Aussie weather warning: Hot days ‘triple in 20 years’

 

Australians are being warned to brace for longer fire seasons, more intense short-duration heavy rainfall events, and fewer but more extreme tropical cyclones.

The country had 43 extremely warm days in 2019, more than triple the number it experienced in any year prior to 2000, a new report into the country's weather has found.

The biennial State of the Climate Report from the Bureau of Meteorology and CSIRO, released today, reveals 2019 was Australia's hottest year on record, with 33 days in which the national daily maximum average temperature exceeded 39 degrees.

This total number of extremely hot days is "more than the number observed from 1960 to 2018 combined, which totalled 24 days," the report stated.

 

The Bureau of Meteorology's Head of Climate Monitoring. Dr Karl Braganza.
The Bureau of Meteorology's Head of Climate Monitoring. Dr Karl Braganza.

 

Dr Karl Braganza from the Bureau of Meteorology said 2019 was our hottest year "by a reasonable margin" but 2020 was "not tracking to beat 2019".

"It's not going to be our warmest year on record, but it will be another warm year," he said.

There had also been a "significant increase in the frequency of dangerous fire weather days across Australia, particularly during spring and summer, leading to an earlier start to the southern fire season," Dr Braganza said.

The report stated Australia's climate had warmed by 1.44 degrees since 1910 (with an almost quarter degree margin of error) - a slight increase but also a more exact estimate than the 2018 edition of the report, which said Australia's climate had warmed by just over 1 °C.

Global sea levels have risen by 25 centimetres since 1880, and the oceans around Australia are acidifying and have warmed by around one degree since 1910, the experts found.

 

Dr Jaci Brown, Research Director at CSIRO’s Climate Science Centre.
Dr Jaci Brown, Research Director at CSIRO’s Climate Science Centre.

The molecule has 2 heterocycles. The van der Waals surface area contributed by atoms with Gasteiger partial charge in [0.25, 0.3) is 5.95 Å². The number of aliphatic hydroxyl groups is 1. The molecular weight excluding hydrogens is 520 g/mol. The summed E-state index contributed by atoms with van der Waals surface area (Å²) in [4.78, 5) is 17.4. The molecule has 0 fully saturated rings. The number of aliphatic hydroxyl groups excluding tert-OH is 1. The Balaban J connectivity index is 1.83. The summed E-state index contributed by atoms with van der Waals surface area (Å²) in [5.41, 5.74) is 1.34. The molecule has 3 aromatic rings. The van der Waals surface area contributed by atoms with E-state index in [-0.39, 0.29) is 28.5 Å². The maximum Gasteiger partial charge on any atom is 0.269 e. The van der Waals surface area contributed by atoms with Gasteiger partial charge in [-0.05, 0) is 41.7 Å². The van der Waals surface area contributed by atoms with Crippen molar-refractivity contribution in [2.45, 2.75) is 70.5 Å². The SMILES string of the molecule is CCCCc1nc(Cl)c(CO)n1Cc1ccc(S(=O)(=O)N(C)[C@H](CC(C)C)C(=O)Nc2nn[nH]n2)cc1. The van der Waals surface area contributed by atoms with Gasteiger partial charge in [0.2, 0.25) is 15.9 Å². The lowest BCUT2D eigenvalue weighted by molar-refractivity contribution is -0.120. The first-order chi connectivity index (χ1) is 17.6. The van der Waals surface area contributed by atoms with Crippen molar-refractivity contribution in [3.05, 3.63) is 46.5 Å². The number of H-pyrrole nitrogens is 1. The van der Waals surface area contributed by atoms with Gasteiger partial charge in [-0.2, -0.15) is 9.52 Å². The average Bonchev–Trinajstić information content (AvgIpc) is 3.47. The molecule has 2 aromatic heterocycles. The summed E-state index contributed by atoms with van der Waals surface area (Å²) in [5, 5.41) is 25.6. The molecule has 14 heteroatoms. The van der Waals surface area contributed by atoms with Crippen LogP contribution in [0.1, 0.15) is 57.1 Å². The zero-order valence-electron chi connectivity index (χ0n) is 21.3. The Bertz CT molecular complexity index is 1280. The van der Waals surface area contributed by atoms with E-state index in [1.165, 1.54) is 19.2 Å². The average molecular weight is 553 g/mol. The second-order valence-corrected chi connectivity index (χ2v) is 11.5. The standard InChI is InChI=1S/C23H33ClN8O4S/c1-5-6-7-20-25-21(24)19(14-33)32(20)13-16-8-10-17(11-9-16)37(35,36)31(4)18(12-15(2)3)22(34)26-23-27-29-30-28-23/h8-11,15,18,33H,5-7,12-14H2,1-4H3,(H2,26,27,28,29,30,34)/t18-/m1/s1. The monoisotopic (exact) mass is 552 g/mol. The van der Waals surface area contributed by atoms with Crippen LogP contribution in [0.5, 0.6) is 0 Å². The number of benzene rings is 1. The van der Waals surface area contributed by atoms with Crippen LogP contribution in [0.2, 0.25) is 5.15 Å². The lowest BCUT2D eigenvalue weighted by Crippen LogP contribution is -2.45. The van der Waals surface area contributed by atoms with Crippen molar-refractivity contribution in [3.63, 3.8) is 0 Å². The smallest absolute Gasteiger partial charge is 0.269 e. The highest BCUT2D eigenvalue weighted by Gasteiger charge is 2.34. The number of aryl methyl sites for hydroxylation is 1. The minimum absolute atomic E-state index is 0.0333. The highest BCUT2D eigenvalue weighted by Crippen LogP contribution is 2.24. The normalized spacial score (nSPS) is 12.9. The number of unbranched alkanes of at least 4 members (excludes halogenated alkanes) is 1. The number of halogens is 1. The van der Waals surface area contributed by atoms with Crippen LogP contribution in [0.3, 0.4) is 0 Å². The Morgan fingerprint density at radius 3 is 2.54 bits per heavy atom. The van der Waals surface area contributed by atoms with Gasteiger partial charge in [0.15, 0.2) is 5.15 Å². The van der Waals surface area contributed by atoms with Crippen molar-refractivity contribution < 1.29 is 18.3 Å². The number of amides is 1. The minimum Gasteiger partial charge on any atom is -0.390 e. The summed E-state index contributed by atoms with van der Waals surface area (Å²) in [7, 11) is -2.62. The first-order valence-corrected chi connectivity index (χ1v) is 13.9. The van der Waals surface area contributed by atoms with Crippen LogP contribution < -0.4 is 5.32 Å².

Dr Jaci Brown from the CSIRO said half the sea level rise since 1880 had occurred after 1970, and the sea level was currently rising by three and a half centimetres each decade.

Dr Brown said the sea level rise was partially explained by the melting polar ice caps, but also just through thermal expansion.

"As the water warms it expands, contributing to sea level rise," she said.

Despite the drop in greenhouse gas emissions associated with 2020's COVID-related economic slowdown, the report stated the decrease would have "negligible impact" in terms of warming global temperatures.

"Although carbon dioxide [emissions] did slow down we still saw an increase … and that slow down is indistinguishable from the background noise," Dr Brown said.

She likened the situation to a long-term junk food addict who switched to a healthy diet and stepped on the bathroom scales the next day expecting to see a radical drop in their weight.

Dr Braganza said one of the themes of this year's report was that "Australia is experiencing climate change now".

The kinds of warming statistics that Australia was experiencing now was "in the envelope of where we saw them going," in previous years, Dr Brown said.

Speaking with regard to temperatures, Dr Brown said: "Ten to 20 years from now, 2019 won't be unusual. This decade will be one of the coolest in the next 100 years."

 

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Originally published as Aussie weather warning: Hot days 'triple in 20 years'



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